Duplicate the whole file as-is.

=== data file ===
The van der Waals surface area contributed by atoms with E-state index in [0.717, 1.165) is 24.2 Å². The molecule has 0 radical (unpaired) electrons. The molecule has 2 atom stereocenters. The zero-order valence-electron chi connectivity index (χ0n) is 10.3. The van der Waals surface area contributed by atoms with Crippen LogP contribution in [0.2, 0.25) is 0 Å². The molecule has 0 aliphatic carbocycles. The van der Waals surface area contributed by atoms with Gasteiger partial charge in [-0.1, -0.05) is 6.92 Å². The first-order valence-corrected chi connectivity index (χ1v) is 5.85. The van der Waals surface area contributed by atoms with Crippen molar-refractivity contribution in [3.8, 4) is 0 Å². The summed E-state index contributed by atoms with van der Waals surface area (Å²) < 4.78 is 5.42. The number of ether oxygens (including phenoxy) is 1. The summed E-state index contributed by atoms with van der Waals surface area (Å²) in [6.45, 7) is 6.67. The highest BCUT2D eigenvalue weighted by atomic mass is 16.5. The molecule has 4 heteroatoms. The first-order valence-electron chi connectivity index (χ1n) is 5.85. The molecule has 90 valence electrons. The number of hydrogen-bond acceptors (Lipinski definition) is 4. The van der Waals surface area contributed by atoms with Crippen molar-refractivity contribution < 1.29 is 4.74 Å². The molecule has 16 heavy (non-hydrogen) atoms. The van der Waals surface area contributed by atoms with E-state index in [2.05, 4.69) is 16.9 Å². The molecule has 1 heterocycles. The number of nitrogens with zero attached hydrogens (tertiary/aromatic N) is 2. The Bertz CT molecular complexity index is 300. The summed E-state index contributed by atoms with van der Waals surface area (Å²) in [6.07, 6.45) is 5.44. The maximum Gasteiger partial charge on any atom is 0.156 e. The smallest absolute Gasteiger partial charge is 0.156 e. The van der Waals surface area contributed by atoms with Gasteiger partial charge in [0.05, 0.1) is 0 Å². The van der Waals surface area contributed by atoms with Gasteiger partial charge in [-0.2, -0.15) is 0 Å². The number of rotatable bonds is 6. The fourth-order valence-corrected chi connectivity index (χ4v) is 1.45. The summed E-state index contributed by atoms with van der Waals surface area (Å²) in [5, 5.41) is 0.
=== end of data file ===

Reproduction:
The van der Waals surface area contributed by atoms with E-state index in [0.717, 1.165) is 24.2 Å². The molecule has 0 radical (unpaired) electrons. The molecule has 2 atom stereocenters. The zero-order valence-electron chi connectivity index (χ0n) is 10.3. The van der Waals surface area contributed by atoms with Crippen LogP contribution in [0.2, 0.25) is 0 Å². The molecule has 0 aliphatic carbocycles. The van der Waals surface area contributed by atoms with Gasteiger partial charge in [-0.1, -0.05) is 6.92 Å². The first-order valence-corrected chi connectivity index (χ1v) is 5.85. The van der Waals surface area contributed by atoms with Crippen molar-refractivity contribution in [3.8, 4) is 0 Å². The summed E-state index contributed by atoms with van der Waals surface area (Å²) < 4.78 is 5.42. The number of ether oxygens (including phenoxy) is 1. The summed E-state index contributed by atoms with van der Waals surface area (Å²) in [6.45, 7) is 6.67. The highest BCUT2D eigenvalue weighted by atomic mass is 16.5. The molecule has 4 heteroatoms. The first-order valence-electron chi connectivity index (χ1n) is 5.85. The molecule has 90 valence electrons. The number of hydrogen-bond acceptors (Lipinski definition) is 4. The van der Waals surface area contributed by atoms with Crippen molar-refractivity contribution < 1.29 is 4.74 Å². The molecule has 16 heavy (non-hydrogen) atoms. The van der Waals surface area contributed by atoms with E-state index in [2.05, 4.69) is 16.9 Å². The molecule has 1 heterocycles. The number of nitrogens with zero attached hydrogens (tertiary/aromatic N) is 2. The Bertz CT molecular complexity index is 300. The summed E-state index contributed by atoms with van der Waals surface area (Å²) in [6.07, 6.45) is 5.44. The maximum Gasteiger partial charge on any atom is 0.156 e. The smallest absolute Gasteiger partial charge is 0.156 e. The van der Waals surface area contributed by atoms with Gasteiger partial charge in [0.05, 0.1) is 0 Å². The van der Waals surface area contributed by atoms with Gasteiger partial charge in [-0.2, -0.15) is 0 Å². The number of rotatable bonds is 6. The fourth-order valence-corrected chi connectivity index (χ4v) is 1.45. The summed E-state index contributed by atoms with van der Waals surface area (Å²) in [5, 5.41) is 0.